For over half a century, the United States and Canada have freely moved cars and parts across the border. The Auto Pact, taken for granted from the 1960s into 2017, ended the practice of making nearly every model sold in Canada, in Canada — which was quite expensive for American automakers, who then as now dominated Canadian sales, and for Canadian buyers.
Today, as one example, all Chrysler minivans and large cars are made in two plants in Canada, which used to produce the full range of Chrysler, Dodge, and Plymouth cars, trucks, and vans — in very small quantities. While most of the output of these plants feeds American needs, Canadians buy all their Ram pickups and Jeeps from United States-based plants.
The Pacifica pictured here, in its own gauge cluster, is made exclusively in Canada and sent, tariff-free, to the United States. In return, the United States sends Ram pickups and Jeeps to Canada, tariff-free.
Shortly after Donald Trump was elected to the presidency of the United States, he demanded that NAFTA be renegotiated, complaining about Canadian treatment of some American dairy farmers. NAFTA has now, as Trump promised, been scrapped, in favor of a renamed version — the United States-Mexico-Canada Agreement (USMCA), which is slightly longer in title and puts the United States first. The offending dairy provision on the Canadian side, which affected a single province, has been removed.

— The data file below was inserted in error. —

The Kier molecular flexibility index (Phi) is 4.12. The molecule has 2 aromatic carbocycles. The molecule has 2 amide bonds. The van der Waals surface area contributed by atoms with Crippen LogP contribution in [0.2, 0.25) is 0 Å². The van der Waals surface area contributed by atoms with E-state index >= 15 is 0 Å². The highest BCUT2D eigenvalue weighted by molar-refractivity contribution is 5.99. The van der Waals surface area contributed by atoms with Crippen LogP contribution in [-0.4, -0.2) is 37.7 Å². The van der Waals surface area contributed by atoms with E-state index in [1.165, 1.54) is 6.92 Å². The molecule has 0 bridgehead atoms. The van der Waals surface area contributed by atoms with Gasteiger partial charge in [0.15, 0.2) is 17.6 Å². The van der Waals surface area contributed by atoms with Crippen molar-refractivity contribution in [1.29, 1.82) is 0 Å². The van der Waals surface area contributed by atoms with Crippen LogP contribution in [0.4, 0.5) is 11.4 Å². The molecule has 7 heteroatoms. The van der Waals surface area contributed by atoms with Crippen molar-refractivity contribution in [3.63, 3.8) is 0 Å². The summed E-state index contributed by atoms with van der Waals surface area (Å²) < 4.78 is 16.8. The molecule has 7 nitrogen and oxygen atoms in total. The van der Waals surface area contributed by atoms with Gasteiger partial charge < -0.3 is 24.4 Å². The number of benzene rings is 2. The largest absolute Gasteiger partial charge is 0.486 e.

NAFTA’s dispute resolution process, which had been targeted by Trump for deletion, remains in place, so Canada has a mode of appeal if Trump places tariffs on Canadian automotive goods. The primary U.S. gain was with Mexico, which agreed that 40-45% of a car must be built with $16/hour+ labor to be duty free. Critics have claimed that this provision will be relatively easy to bypass.
The pact has yet to be endorsed by the U.S. Congress.
While Canada is the world’s largest importer of American goods, and the United States takes up 75% of what Canada exports, the northern nation has recently been signing free trade agreements with Asian and European entities, to diversity its import and export markets. The time (and presidential insults) leading up to the NAFTA rewrite/rename may have changed the historical trade ties between Canada and the United States somewhat, as Canada’s exploration of new markets will bear fruit over the coming years.